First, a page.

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  • Paysage En Long (landscape Panorama) by Camille Pissarro

Paysage En Long (landscape Panorama)

Camille Pissarro

Christopher-Clark Fine Art

Prints

Etching and Aquatint

1879

Edition Size: 18

Image Size: 4 1/2 x 15 3/8 inches

Sheet Size: 10 13/16 x 17 5/8 cm

Signed In Plate

Condition: Excellent

Details — Click to read

Original aquatint with etching printed in black ink on laid paper bearing a Crowned Shield with letters “HP” surmounting script “Heallines” watermark.

Signed with the artist’s estate monogram stamp (Lugt 613.b) just below the platemark lower left.

A robust, richly printed impression of Delteil’s third and final state of this extremely rare aquatint, Printed after the additions in aquatint to the foliage of the branch profile against the sky on the left, from the edition of 18 printed sometime between 1922 and 1930, numbered “17/18” in pencil just below the platemark lower right (apart from approximately only six impression in all three states printed during the artist’s lifetime).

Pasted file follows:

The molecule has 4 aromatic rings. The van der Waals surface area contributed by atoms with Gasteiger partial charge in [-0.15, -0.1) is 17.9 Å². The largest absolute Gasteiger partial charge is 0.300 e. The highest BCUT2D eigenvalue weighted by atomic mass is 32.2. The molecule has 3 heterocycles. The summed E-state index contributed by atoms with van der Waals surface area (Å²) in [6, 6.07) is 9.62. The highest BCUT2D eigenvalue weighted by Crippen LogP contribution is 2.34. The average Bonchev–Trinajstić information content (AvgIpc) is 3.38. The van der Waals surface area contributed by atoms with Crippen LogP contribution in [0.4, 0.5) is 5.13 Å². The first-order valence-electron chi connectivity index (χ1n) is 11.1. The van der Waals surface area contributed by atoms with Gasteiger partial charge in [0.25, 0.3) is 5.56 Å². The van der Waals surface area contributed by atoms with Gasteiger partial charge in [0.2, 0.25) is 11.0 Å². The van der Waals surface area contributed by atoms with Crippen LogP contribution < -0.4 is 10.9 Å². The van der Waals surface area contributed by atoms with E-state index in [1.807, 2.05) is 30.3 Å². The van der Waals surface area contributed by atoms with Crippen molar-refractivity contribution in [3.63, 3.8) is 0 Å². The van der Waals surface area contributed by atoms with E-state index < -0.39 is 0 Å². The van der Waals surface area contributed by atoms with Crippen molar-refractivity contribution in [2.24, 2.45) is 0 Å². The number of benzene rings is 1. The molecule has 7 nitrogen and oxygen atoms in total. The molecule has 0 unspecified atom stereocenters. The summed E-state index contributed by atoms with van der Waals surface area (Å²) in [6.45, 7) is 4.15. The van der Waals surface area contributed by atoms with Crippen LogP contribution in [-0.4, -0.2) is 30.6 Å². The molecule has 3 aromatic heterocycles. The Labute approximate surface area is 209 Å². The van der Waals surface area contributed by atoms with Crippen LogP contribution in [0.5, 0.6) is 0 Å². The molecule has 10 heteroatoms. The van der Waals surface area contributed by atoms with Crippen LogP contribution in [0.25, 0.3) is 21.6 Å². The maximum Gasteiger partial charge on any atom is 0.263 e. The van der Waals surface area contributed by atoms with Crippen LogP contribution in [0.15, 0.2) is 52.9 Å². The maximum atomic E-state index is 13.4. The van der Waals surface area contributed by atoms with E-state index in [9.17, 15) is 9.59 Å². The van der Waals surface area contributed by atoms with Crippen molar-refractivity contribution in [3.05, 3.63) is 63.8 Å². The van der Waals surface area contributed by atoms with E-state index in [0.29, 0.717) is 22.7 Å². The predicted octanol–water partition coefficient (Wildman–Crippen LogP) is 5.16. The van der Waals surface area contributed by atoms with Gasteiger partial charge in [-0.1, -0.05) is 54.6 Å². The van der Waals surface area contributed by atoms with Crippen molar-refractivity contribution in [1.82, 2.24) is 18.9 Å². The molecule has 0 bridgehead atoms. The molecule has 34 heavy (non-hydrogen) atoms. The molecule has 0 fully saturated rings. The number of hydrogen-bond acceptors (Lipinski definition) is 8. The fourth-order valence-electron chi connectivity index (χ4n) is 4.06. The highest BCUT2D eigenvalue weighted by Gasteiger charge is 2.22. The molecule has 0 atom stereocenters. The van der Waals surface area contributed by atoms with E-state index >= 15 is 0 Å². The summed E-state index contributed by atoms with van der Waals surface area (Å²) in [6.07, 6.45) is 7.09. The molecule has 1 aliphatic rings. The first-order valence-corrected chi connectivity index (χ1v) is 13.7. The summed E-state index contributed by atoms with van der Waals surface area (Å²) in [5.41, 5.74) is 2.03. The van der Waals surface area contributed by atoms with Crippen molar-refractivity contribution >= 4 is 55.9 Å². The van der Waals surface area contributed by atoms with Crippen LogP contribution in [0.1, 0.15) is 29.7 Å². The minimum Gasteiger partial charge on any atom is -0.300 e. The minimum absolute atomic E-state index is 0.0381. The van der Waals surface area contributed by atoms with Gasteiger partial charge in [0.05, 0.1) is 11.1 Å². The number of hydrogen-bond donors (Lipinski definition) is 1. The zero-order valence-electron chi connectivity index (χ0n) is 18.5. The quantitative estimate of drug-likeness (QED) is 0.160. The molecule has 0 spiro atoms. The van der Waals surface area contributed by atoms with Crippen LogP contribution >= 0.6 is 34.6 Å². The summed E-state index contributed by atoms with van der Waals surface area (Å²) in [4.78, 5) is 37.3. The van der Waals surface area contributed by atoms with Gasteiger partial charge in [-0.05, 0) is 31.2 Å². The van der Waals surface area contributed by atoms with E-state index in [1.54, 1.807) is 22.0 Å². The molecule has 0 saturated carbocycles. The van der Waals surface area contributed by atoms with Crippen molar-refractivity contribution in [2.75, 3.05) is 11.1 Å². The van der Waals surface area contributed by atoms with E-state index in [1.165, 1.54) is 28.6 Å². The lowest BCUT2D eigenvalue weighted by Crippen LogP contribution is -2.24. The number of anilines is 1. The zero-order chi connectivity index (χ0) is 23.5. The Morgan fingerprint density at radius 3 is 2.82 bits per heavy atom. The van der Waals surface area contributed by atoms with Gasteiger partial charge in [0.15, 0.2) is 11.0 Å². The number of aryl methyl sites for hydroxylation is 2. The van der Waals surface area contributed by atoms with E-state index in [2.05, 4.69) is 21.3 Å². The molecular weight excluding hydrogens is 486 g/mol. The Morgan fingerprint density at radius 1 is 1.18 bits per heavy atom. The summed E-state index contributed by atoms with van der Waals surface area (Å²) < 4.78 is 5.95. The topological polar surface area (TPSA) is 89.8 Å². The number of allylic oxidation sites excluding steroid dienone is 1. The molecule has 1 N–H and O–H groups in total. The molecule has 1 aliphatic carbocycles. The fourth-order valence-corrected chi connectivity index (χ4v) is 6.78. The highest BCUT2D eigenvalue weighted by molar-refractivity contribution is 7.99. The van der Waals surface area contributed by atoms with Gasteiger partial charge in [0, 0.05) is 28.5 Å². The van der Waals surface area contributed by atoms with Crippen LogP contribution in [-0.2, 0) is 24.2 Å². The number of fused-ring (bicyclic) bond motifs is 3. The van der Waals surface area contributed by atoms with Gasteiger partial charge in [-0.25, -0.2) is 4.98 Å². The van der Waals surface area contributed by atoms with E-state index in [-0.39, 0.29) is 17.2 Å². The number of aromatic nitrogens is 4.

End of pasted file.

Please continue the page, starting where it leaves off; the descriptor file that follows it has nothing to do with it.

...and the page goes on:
Catalog: Delteil 17 iii/iii; Leymarie P17.

Platemark: 4 1/2 x 15 3/8 inches
Sheet size: 10 13/16x 17 5/8 inches

In excellent condition, printed on a sheet with full margins.

This horizontal panorama displays a spaciousness that is unique in Pissarro’s printed work and unknown in that of other Impressionist printmakers. The format is related to the series of four horizontal panels commissioned by Achille Arosa and painted by Pissarro in 1872-73. They may have been originally inspired by the landscape designs of the Japanese woodblock artist Hiroshige. Admiring Rembrandt as he did, Pissarro must also have been aware of the Dutch landscape etchings in wide format, so obviously appropriate for this genre.

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The Artist

Camille Pissarro

Born in 1830, Camille Pissarro was a Danish-French impressionist painter and later in his life, (at the age of 54) neo-impressionism. He made important contributions to both the impressionism and post-impressionism movements. He did not have any formal qualifications in art. His father would have preferred him to continue working in his job as a cargo clerk but Pissarro took every opportunity, including breaks from work, to practice drawing.

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